Yesterday it rained all day, seldom ceasing. The garden slowly flushed green. The rain tanks filled. The beans began to make fruit again. The cucumber plants perked up and tiny cucumbers appeared in the patch. Thank goodness for the rain.
Attila will not have to spend long hours in the evening watering the garden, at least for now.
It is overcast again today.
The humidity makes it unpleasant, even though the temperature is reasonable for summer.
The pepper plants are doing well this year. Most of the green peppers will be diced, frozen, vacuum sealed, and frozen. Most of the jalapeno, banana, and pepperoncini peppers will be pickled and canned. A few of these peppers were roasted, dehydrated, and powdered. I want to try my hand at a roasted pepper and garlic herb mix. A six quart of peppers yielded about a third of a cup of powder.
Yesterday I canned two litre jars of peach pie filling. We managed to get two more 3 litre containers of peaches, but many of them are green and not quite ripe. After sorting through them I discovered an overripe peach, such a variety. Peaches are messy to process. After bathing them in boiling water for a minute or two, then dousing in cold water, some skins still did not slip off, and I had to resort to using a peeler. This year I put the pits in a mason jar, covered with a little white vinegar, and a few tablespoons of ACV with the mother, then topped up with water. A coffee filter was secured as a lid with the ring. I will stir this mixture daily and keep it in a dark cupboard. I have not made peach vinegar before so this is an experiment. If it fails little will be lost.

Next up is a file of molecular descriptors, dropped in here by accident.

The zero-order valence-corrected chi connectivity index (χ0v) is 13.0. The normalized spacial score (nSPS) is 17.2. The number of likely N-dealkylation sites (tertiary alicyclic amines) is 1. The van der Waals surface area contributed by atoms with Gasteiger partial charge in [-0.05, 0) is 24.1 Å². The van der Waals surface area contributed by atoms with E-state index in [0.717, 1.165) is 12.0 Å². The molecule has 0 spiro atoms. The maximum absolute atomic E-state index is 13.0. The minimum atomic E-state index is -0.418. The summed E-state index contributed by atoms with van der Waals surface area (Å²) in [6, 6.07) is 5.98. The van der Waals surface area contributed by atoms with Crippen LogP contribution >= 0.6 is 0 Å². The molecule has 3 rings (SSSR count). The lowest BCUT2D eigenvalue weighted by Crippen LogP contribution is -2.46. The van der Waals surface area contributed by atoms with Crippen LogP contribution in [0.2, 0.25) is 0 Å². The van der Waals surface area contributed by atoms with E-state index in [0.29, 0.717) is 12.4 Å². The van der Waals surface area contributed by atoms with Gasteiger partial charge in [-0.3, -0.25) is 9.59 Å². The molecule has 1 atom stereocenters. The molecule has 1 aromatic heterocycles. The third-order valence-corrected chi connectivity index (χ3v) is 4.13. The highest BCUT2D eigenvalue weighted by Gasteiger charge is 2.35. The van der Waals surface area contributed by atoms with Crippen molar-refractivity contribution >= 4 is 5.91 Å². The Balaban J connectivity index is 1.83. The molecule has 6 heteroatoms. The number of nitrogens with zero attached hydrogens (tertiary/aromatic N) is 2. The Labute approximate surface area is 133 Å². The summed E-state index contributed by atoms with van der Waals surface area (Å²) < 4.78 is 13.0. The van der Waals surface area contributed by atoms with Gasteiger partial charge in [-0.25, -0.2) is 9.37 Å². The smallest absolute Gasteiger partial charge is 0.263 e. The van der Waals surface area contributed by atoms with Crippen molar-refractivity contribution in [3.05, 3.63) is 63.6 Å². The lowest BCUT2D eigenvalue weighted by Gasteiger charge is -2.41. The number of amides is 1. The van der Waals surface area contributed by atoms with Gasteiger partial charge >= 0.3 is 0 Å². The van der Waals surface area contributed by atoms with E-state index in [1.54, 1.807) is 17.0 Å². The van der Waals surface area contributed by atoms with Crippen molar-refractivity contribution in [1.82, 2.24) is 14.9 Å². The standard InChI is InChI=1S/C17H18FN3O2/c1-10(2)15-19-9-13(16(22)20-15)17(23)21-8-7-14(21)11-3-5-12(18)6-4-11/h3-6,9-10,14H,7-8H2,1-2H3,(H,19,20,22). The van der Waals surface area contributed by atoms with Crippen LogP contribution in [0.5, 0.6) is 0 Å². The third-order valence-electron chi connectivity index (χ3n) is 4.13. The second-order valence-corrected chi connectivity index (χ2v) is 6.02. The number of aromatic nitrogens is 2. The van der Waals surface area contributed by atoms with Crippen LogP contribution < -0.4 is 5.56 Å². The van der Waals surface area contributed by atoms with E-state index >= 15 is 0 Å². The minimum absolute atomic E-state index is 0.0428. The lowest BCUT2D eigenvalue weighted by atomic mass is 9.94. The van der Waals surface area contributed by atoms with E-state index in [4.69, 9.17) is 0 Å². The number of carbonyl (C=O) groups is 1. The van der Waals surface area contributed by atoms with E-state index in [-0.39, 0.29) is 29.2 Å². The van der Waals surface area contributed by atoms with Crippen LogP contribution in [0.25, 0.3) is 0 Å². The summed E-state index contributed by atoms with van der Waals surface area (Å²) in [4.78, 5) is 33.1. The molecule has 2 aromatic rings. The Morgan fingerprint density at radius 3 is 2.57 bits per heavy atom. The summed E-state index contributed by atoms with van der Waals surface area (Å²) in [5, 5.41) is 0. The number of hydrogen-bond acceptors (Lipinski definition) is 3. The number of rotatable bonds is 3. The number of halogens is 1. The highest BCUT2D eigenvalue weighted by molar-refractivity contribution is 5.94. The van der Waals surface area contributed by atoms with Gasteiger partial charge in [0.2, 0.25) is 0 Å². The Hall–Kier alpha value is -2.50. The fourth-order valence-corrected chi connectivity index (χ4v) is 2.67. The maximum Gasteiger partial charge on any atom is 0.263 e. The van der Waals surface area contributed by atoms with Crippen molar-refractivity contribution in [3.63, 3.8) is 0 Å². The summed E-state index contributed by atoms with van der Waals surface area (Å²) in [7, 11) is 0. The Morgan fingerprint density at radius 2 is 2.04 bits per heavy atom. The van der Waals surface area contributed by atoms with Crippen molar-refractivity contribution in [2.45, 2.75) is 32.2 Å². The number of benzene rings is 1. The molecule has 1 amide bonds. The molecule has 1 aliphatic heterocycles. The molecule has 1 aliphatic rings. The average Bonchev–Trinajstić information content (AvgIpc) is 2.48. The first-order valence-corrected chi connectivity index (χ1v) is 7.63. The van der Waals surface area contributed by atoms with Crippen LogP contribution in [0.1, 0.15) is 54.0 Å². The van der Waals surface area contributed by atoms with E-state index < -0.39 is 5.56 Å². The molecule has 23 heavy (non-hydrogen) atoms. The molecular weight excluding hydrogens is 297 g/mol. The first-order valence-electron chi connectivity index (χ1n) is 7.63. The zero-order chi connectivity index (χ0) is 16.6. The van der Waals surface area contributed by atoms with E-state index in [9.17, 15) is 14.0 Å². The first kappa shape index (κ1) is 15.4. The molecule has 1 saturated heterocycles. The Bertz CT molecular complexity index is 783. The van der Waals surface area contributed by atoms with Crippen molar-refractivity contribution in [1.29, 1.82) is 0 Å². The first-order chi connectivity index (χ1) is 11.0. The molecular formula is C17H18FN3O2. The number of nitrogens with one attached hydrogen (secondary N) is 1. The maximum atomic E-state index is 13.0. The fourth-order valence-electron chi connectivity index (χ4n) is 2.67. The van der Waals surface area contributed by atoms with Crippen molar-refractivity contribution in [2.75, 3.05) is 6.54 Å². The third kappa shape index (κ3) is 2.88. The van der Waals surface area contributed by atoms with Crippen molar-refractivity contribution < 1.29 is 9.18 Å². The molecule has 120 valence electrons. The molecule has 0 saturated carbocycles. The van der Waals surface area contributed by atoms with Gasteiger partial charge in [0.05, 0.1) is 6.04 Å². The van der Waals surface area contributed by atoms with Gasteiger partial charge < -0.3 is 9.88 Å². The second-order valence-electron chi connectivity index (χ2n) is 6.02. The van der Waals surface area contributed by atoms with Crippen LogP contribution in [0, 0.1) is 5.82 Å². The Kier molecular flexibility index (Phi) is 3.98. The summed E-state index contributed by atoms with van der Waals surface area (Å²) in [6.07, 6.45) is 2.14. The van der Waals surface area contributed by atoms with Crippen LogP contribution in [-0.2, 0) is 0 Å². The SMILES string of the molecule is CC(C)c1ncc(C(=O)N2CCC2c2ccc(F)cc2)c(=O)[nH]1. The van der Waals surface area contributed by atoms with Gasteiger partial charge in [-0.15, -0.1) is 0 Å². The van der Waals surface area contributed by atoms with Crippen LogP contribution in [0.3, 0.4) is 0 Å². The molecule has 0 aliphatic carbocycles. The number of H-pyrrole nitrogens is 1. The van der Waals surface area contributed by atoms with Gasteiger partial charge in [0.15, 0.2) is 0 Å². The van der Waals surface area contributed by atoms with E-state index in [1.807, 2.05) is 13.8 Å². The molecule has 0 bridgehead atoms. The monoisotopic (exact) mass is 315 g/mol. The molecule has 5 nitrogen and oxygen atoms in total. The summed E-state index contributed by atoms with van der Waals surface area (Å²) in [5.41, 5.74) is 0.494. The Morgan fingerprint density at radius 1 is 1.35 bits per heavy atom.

We have been enjoying our zucchini and tomatoes every day for the last week or so. I saute onions in olive oil in the cast iron skillet, add diced zucchini and tomato, sprinkle with two teaspoons of a garlic and herb spice (no sodium) and simmer until the zucchini is tender. Into a casserole dish it goes, to be topped with about 100 gm of grated cheese. When other items are ready for dinner, the casserole is heated in the oven to melt the cheese, then served. The only vegetable in the dish that did not come from the garden is the onions. We haven’t tried growing onions, our soil is difficult for root vegetables.
The day stretches before me. There is no pressing project waiting, unusual for this time of year. What shall I do? Soon, as I prepare my morning coffee, and then my breakfast, I will just know what I’d like to do with this precious time.
Ginger is ruling the roost. He has taken over my easy chair, which he vacates immediately when I approach, so that he can sit in my lap and be petted.
I was thinking today of all the beautiful people I’ve loved and lost to time. I don’t live in the past, but I wholeheartedly live with it.